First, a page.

Similarly, the epigraphs by Theodore Sturgeon and Paul McAuley, which I've left for last, offer a practical definition of what SF is and a historically contextualized suggestion of where SF needs to go. I have some reservations about McAuley's argument that SF "lately" is "pale and lank and kind of out of focus" (and when does that "lately" refer to, anyway?) and that to "reconnect with the world's weather" it should not dally about with "fluffy make-believe worlds" but should rather exaggerate reality to the n-th degree, examine "radical and subversive ideas." If SF is the "holy fool of literature" and can already do what it wants because "no one takes it seriously," why bother adhering to McAuley's program? Certain gents and ladies of the New Wave (and many subsequent Ripples) spent a lot of time and a lot of work and expended a lot of angst trying to get SF to be taken seriously, so that those "subversive" ideas could be voiced to an audience beyond the targeted adolescent demographic of commercial genre fiction. Whether they succeeded or not, their valiant attempts certainly left a trail of ruinously good work in their wake, a bloody imprint of noble endeavor. One doesn't need to be held in disregard to be able to tackle difficult material (though the regard may often not be immediate). If the opposite were true, the twentieth century wouldn't have seen as many subversive works of literature as it has. James Joyce, Franz Kafka, D. H. Lawrence, William Faulkner, Ernest Hemingway, Rainer Maria Rilke, Samuel Beckett, Joseph Conrad, on and on—there is something "radical and subversive" in their work, elements that shock and contradict the known and established, socially and aesthetically, to this day. These works are indeed taken seriously (too much so, some would say). To "straighten up and fly right," I don't think SF necessarily needs to turn reality "up to eleven": it should dial reality up to two or eight or twenty-three or all the way down to minus five as is most appropriate for the particular story it is trying to tell. What it should do, above all else, is tell stories well, so well that they cannot be disregarded, so well that they cannot but be taken seriously. Fortunately for us, Fast Forward 2 arrives with gifts that do just that. May it be followed by plenty of equally riveting and well-produced sequels.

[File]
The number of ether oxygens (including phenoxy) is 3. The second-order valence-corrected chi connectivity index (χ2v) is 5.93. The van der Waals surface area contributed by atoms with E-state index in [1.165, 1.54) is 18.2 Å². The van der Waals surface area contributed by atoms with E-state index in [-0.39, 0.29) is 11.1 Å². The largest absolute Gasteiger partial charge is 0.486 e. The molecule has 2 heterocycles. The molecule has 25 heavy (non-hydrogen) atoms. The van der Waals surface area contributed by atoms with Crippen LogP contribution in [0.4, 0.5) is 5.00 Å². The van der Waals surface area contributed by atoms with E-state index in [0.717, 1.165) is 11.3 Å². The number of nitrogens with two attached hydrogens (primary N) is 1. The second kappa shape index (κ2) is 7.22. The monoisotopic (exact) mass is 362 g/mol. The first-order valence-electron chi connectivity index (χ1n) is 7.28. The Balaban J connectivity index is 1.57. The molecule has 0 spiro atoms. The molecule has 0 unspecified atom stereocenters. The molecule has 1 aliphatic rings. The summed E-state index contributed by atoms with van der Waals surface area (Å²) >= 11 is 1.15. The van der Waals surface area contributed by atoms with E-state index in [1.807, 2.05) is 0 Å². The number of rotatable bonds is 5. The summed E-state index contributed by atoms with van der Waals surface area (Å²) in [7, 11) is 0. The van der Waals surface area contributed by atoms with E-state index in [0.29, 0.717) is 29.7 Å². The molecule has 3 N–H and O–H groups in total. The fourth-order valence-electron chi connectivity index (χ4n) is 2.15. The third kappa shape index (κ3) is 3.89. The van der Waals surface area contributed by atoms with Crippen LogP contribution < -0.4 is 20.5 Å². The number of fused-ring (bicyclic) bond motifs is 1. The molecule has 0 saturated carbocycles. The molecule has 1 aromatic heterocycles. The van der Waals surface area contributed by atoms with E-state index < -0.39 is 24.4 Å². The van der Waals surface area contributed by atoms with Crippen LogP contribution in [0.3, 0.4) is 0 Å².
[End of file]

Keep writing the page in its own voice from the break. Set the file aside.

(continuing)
Alvaro Zinos-Amaro grew up in Europe, mostly, and despite the advice of his betters he was crazy enough to earn a BS in Theoretical Physics and study creative writing. His fiction has appeared in Atomjack Magazine, Labyrinth Inhabitant Magazine and will appear in a forthcoming issue of Farrago's Wainscot. Alvaro's reviews of speculative fiction and poetry appear regularly at The Fix , and critical reviews and essays have also appeared in Fruitless Recursion and the Internet Review of Science Fiction. Visit him at his blog, Waiting for My Aineko.



Alvaro Zinos-Amaro is the co-author, with Robert Silverberg, of When the Blue Shift Comes, a Stellar Guild series team-up published by Phoenix Pick (Nov 2012). Alvaro has also published short fiction, reviews, essays, and interviews in a variety of markets. He is still, however, waiting for his Aineko.
2 comments on “Fast Foward 2, edited by Lou Anders”
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Thanks! Glad you enjoyed the review.